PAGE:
I must confess: Because The Bridegrooms was set in the late 1800’s, I was expecting to read the usual frills and clichés period writers seem so fond of using. I should have known better than to have a Multnomah book be a normal read. The Bridegrooms was a delightful concoction of unexpected happenings and tantalizing writing.
It would have been tempting for the writer to move into the Jane Austen style of sarcasm and make fun of people with money and the desperation of single ladies, but Pittman doesn’t do this.
Mixing a middle-class family without a mother, baseball, music, and a dalliance with the town’s wealthy visitors, Pittman has a unique style of her own that illustrates the richness of the soul and spirit within each of her unique characters. Following the stories of four girls keeps the plot and sub plots moving along quickly, and this is a book that is difficult to put down once begun. Each story within the story is beautifully paced to the end, and even then Pittman doesn’t wrap it all up with a perfect bow—she leaves the readers to use their imaginations to see into the future.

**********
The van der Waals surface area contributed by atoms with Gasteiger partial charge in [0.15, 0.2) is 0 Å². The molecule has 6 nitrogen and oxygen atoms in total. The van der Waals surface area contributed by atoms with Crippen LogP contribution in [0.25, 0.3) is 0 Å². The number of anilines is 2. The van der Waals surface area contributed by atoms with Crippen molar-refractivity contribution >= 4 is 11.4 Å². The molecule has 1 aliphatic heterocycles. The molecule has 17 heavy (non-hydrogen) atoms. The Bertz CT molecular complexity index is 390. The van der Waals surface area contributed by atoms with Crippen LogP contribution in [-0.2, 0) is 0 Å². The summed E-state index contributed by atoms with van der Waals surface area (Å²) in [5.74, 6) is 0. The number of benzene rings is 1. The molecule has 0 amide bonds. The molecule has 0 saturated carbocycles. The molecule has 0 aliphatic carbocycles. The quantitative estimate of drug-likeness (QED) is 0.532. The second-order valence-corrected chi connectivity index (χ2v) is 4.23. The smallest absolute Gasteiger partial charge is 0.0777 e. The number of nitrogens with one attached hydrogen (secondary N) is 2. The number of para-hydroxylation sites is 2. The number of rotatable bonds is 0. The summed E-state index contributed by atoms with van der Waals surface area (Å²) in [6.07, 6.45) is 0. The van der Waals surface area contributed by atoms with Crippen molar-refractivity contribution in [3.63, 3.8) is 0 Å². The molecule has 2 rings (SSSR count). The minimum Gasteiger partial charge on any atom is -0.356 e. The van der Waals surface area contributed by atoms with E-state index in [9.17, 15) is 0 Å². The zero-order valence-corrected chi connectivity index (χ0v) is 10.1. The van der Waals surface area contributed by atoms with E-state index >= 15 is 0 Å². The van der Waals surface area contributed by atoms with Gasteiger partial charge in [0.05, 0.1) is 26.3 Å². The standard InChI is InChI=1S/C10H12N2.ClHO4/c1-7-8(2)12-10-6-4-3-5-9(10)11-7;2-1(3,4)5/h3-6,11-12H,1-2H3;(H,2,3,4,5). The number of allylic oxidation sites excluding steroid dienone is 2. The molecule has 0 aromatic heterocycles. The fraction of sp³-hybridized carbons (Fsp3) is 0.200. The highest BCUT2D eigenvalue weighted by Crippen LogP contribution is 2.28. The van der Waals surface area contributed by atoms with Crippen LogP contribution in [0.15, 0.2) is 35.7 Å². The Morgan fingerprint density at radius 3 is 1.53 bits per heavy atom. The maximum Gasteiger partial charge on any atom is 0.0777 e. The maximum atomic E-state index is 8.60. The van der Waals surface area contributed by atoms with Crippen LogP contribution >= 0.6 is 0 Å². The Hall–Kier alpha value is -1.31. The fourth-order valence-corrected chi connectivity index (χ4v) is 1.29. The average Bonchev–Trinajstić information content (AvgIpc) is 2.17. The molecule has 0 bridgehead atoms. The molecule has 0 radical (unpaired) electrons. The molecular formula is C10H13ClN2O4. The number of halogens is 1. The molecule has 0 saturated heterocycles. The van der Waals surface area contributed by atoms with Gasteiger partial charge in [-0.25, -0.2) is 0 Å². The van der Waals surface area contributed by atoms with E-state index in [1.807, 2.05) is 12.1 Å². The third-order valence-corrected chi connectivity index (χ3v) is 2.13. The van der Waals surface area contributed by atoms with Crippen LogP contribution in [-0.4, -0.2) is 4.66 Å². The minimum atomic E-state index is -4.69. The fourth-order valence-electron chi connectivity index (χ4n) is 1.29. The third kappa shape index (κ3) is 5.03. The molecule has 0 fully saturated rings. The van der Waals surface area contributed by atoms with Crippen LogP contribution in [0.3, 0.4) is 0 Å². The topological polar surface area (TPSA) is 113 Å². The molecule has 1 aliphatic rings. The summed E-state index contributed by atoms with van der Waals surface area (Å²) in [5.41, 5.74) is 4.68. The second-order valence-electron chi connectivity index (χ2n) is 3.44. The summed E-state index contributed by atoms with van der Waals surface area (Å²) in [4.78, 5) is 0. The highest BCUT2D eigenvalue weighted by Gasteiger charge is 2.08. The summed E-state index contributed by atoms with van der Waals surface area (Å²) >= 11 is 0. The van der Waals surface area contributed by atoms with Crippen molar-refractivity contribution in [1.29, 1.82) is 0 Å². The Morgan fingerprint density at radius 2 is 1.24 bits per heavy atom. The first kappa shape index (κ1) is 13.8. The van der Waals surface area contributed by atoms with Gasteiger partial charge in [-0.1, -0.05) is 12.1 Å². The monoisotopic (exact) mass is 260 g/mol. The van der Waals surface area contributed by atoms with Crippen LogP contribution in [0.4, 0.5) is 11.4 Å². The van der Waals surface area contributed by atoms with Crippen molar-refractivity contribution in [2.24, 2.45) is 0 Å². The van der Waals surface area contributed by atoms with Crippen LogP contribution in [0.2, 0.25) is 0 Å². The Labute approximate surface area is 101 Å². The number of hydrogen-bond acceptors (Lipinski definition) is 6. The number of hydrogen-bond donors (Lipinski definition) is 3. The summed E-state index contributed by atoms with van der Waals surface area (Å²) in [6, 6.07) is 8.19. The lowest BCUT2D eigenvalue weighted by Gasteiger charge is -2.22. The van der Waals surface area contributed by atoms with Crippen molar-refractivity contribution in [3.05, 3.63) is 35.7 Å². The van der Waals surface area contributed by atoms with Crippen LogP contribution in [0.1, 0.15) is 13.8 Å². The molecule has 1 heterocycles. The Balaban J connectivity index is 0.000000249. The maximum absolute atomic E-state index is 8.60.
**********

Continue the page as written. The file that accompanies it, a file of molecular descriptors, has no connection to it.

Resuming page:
(This book was given to me by Multnomah in exchange for an honest review.)
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